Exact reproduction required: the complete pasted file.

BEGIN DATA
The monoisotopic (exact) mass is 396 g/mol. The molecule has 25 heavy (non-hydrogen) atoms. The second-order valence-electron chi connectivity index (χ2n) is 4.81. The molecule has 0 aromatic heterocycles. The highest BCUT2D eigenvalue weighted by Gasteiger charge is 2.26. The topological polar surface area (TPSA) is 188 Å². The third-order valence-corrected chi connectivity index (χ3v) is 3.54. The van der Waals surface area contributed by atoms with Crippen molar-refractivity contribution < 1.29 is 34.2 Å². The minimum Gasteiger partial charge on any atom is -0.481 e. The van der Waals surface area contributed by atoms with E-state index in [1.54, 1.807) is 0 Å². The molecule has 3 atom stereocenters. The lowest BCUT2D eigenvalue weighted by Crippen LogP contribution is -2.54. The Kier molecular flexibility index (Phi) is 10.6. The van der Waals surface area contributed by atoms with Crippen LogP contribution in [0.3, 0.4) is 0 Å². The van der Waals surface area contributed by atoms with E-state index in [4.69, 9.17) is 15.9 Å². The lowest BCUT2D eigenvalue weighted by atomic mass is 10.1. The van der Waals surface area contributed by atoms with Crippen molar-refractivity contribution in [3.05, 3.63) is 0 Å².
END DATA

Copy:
The monoisotopic (exact) mass is 396 g/mol. The molecule has 25 heavy (non-hydrogen) atoms. The second-order valence-electron chi connectivity index (χ2n) is 4.81. The molecule has 0 aromatic heterocycles. The highest BCUT2D eigenvalue weighted by Gasteiger charge is 2.26. The topological polar surface area (TPSA) is 188 Å². The third-order valence-corrected chi connectivity index (χ3v) is 3.54. The van der Waals surface area contributed by atoms with Crippen molar-refractivity contribution < 1.29 is 34.2 Å². The minimum Gasteiger partial charge on any atom is -0.481 e. The van der Waals surface area contributed by atoms with E-state index in [1.54, 1.807) is 0 Å². The molecule has 3 atom stereocenters. The lowest BCUT2D eigenvalue weighted by Crippen LogP contribution is -2.54. The Kier molecular flexibility index (Phi) is 10.6. The van der Waals surface area contributed by atoms with Crippen LogP contribution in [0.3, 0.4) is 0 Å². The van der Waals surface area contributed by atoms with E-state index in [4.69, 9.17) is 15.9 Å². The lowest BCUT2D eigenvalue weighted by atomic mass is 10.1. The van der Waals surface area contributed by atoms with Crippen molar-refractivity contribution in [3.05, 3.63) is 0 Å².